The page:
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Published: Wednesday, 9/27/2006

America is finding itself bereft of allies

Dan Simpson, a retired diplomat, is a member of the editorial boards of The Blade and Pittsburgh Post-Gazette.
Dan Simpson, a retired diplomat, is a member of the editorial boards of The Blade and Pittsburgh Post-Gazette.
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LOOKING at the consensus of 16 U.S. intelligence agencies that our risk from global terror has gone up, and at some sharp expressions of distaste for the American president at the U.N. General Assembly last week, one has to ask how much of this is new and how hard will it be for America to get past it?

Anti-Americanism is definitely not new. But it is cast differently now. It used to be a combination of envy that the American standard of living was higher than nearly everyone else's and hope that America would choose to share some of its wealth and modernity with other countries.

Iraq isn't the first place that the United States has become involved in a war against a smaller, ostensibly weaker country, a war that became increasingly unpopular at home and abroad. I balk at comparisons between the Vietnam and Iraq wars. The first, for example, took place in a Cold War context, which made it a different kettle of fish. One of the justifications for the Vietnam war was the domino theory - the idea that if communism triumphed in Vietnam it would spread to the rest of Southeast Asia as well. The Iraq affair, the Bush Administration still claims, could succeed in exporting freedom and democracy to the rest of the Middle East. (That thought has become so darkly absurd, with violent death and chaos rampant and continuing to grow in Iraq, that one wonders how President Bush finds the stomach to continue to repeat it.)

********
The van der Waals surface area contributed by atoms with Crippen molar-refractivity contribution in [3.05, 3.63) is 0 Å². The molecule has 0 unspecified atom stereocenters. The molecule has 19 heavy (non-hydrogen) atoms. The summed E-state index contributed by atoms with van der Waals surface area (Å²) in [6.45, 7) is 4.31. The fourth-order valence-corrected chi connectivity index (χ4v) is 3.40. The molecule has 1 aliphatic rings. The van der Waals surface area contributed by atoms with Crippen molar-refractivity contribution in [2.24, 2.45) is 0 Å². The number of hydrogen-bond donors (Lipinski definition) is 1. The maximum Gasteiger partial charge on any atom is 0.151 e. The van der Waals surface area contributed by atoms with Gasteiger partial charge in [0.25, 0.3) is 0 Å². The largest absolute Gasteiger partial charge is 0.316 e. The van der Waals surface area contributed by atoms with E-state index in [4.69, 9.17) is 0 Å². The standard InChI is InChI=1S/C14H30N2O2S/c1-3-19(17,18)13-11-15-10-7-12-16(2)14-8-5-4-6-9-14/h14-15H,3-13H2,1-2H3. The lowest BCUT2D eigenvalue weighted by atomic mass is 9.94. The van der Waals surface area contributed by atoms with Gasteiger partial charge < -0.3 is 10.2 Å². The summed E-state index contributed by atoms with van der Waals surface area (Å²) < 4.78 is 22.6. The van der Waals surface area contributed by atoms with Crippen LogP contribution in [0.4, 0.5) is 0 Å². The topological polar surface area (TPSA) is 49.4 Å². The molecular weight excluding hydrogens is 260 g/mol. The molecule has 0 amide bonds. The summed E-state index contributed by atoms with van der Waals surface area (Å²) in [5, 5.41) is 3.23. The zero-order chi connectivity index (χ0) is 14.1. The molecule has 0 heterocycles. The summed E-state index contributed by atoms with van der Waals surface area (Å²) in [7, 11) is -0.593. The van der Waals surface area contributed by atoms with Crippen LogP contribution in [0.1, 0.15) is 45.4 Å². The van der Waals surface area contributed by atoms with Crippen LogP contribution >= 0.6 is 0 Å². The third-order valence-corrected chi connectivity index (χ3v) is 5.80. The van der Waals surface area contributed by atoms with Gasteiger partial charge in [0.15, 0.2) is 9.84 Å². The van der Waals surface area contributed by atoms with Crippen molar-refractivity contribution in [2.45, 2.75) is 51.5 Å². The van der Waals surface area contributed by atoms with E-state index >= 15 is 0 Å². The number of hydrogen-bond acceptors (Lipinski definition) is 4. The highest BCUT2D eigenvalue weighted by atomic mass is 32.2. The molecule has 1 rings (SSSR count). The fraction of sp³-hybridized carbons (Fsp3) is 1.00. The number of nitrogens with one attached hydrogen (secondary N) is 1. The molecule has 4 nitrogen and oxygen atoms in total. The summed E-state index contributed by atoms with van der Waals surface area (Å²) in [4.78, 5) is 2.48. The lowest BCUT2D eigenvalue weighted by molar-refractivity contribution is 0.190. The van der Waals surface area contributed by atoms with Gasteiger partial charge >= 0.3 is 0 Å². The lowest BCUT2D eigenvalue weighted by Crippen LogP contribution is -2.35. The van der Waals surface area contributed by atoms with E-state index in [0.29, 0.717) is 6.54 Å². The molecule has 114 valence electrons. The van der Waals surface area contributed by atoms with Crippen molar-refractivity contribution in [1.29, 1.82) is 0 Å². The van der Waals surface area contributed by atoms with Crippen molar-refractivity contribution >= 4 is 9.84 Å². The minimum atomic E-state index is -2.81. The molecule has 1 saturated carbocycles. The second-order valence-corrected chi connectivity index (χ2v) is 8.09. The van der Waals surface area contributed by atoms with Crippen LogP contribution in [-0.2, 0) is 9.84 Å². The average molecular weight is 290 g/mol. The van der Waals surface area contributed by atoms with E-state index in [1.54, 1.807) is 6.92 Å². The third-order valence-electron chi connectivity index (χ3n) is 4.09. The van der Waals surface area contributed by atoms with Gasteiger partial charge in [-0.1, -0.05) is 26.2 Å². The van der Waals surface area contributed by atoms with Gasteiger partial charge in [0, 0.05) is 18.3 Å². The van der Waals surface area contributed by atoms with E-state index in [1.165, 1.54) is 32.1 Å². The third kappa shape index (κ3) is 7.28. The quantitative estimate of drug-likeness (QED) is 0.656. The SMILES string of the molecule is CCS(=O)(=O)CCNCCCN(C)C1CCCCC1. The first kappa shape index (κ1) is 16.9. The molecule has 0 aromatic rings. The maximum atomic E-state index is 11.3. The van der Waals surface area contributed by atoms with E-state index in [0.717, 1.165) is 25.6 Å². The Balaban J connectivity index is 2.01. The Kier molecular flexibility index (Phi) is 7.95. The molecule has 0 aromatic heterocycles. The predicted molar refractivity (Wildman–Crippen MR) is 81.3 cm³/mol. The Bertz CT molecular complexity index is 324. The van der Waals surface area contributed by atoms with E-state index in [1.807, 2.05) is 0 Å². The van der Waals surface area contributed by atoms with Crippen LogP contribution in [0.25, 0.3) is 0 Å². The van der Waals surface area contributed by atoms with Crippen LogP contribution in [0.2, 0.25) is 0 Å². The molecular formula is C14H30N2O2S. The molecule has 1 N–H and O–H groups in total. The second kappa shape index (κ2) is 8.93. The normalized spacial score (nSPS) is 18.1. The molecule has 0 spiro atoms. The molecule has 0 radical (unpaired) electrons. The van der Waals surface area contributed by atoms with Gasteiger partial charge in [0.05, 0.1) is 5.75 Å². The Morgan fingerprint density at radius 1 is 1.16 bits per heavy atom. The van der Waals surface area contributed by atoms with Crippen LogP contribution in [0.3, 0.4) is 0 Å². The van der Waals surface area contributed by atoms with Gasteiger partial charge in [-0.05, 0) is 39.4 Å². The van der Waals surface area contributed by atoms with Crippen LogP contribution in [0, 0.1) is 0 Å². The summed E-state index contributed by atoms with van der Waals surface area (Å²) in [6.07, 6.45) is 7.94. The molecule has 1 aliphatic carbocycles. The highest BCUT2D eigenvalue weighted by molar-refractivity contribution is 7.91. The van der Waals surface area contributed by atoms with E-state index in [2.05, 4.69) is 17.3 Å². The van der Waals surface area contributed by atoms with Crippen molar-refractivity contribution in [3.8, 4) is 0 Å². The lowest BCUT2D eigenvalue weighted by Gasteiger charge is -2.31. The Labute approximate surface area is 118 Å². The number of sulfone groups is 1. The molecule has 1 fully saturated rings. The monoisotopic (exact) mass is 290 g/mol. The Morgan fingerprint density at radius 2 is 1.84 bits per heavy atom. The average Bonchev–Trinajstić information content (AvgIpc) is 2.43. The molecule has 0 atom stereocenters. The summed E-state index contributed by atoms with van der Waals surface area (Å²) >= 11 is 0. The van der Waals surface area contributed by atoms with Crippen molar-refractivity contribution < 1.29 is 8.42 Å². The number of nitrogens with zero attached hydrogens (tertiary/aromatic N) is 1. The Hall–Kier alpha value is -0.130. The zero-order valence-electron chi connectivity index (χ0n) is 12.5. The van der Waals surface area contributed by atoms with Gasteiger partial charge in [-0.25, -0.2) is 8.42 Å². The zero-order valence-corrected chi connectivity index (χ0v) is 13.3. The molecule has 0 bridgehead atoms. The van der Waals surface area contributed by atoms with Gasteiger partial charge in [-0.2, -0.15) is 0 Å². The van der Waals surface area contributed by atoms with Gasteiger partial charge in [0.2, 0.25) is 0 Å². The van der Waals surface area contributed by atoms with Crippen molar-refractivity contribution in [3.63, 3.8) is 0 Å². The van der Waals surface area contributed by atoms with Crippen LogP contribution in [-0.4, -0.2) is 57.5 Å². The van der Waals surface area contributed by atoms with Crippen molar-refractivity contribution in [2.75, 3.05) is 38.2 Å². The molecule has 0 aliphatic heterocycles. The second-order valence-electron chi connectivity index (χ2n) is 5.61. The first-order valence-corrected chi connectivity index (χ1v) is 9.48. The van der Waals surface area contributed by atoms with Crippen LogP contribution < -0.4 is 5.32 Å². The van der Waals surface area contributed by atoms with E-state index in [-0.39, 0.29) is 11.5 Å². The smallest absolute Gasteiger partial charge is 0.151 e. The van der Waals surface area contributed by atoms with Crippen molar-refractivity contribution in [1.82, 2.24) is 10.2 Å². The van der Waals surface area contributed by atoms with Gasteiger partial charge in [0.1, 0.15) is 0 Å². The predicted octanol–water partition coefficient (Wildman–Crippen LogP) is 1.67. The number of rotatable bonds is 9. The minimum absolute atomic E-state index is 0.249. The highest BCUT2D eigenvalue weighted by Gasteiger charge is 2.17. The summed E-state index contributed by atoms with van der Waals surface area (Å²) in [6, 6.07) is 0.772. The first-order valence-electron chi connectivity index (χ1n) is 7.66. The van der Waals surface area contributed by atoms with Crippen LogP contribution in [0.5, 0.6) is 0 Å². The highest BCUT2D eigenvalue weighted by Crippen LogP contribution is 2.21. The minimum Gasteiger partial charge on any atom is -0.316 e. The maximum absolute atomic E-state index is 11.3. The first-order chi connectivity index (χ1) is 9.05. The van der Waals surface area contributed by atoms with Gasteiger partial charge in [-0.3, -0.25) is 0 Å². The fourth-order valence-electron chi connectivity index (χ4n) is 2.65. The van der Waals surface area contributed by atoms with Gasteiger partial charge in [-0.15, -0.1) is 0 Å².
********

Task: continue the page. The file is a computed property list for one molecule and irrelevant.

At the same time, President Lyndon B. Johnson by 1968 had probably become as unpopular as Mr. Bush is now, so this isn't new in that sense.

So what has changed? Or is it that we have changed?

It seems to me that countries like Iran and Venezuela reject totally any idea that the United States has any self-ordained right to interfere with their national policies, and they get their backs up at any suggestion otherwise. In the case of President Hugo Chavez of Venezuela, the problem is that there was an attempted coup against him in 2002, the Bush Administration hailed it prematurely for ideological reasons, and then it failed, leaving Mr. Chavez in office, angry and afraid of what might have happened.

Iran knows quite well what might have happened to it, having been fingered, with Iraq and North Korea, as a member of the "Axis of Evil." Iranians have never forgotten the U.S. overthrow of Prime Minister Mohammed Mossadegh that put the Shah back in power in the 1950s. They also recall U.S. efforts to save the Shah's hide at the end of his regime. They also recall that the United States backed Saddam Hussein's Iraq in an eight-year, 1-million-casualty war against them.